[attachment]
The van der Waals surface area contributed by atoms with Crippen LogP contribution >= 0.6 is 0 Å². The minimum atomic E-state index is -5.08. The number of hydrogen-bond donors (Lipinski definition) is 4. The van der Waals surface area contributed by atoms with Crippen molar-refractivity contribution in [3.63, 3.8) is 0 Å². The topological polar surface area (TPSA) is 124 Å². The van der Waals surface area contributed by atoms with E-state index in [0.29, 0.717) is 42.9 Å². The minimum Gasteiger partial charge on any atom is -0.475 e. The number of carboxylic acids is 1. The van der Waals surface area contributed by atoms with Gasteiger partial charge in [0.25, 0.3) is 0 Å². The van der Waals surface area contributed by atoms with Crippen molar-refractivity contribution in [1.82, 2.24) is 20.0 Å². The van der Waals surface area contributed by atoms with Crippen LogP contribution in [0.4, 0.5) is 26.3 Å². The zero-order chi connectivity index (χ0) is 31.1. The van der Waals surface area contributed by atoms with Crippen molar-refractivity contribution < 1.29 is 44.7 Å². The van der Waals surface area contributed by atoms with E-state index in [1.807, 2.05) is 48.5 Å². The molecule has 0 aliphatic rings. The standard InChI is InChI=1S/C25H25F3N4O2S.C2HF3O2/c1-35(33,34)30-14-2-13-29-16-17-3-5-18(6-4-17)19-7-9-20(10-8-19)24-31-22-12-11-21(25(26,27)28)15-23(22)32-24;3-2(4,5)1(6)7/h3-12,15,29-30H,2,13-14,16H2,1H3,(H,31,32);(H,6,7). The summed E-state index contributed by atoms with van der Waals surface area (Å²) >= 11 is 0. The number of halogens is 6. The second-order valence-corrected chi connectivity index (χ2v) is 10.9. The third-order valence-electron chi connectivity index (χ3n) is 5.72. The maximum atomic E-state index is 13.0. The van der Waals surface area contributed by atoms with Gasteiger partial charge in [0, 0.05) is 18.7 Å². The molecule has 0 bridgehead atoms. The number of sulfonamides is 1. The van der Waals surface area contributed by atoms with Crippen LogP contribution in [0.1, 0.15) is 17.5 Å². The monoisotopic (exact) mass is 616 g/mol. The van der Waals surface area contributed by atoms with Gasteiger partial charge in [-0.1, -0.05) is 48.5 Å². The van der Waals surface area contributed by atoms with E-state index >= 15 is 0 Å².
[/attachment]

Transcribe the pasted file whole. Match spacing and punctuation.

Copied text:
The van der Waals surface area contributed by atoms with Crippen LogP contribution >= 0.6 is 0 Å². The minimum atomic E-state index is -5.08. The number of hydrogen-bond donors (Lipinski definition) is 4. The van der Waals surface area contributed by atoms with Crippen molar-refractivity contribution in [3.63, 3.8) is 0 Å². The topological polar surface area (TPSA) is 124 Å². The van der Waals surface area contributed by atoms with E-state index in [0.29, 0.717) is 42.9 Å². The minimum Gasteiger partial charge on any atom is -0.475 e. The number of carboxylic acids is 1. The van der Waals surface area contributed by atoms with Gasteiger partial charge in [0.25, 0.3) is 0 Å². The van der Waals surface area contributed by atoms with Crippen molar-refractivity contribution in [1.82, 2.24) is 20.0 Å². The van der Waals surface area contributed by atoms with Crippen LogP contribution in [0.4, 0.5) is 26.3 Å². The zero-order chi connectivity index (χ0) is 31.1. The van der Waals surface area contributed by atoms with Crippen molar-refractivity contribution < 1.29 is 44.7 Å². The van der Waals surface area contributed by atoms with E-state index in [1.807, 2.05) is 48.5 Å². The molecule has 0 aliphatic rings. The standard InChI is InChI=1S/C25H25F3N4O2S.C2HF3O2/c1-35(33,34)30-14-2-13-29-16-17-3-5-18(6-4-17)19-7-9-20(10-8-19)24-31-22-12-11-21(25(26,27)28)15-23(22)32-24;3-2(4,5)1(6)7/h3-12,15,29-30H,2,13-14,16H2,1H3,(H,31,32);(H,6,7). The summed E-state index contributed by atoms with van der Waals surface area (Å²) >= 11 is 0. The number of halogens is 6. The second-order valence-corrected chi connectivity index (χ2v) is 10.9. The third-order valence-electron chi connectivity index (χ3n) is 5.72. The maximum atomic E-state index is 13.0. The van der Waals surface area contributed by atoms with Gasteiger partial charge in [0, 0.05) is 18.7 Å². The molecule has 0 bridgehead atoms. The number of sulfonamides is 1. The van der Waals surface area contributed by atoms with Crippen LogP contribution in [0.1, 0.15) is 17.5 Å². The monoisotopic (exact) mass is 616 g/mol. The van der Waals surface area contributed by atoms with Gasteiger partial charge in [-0.1, -0.05) is 48.5 Å². The van der Waals surface area contributed by atoms with E-state index >= 15 is 0 Å².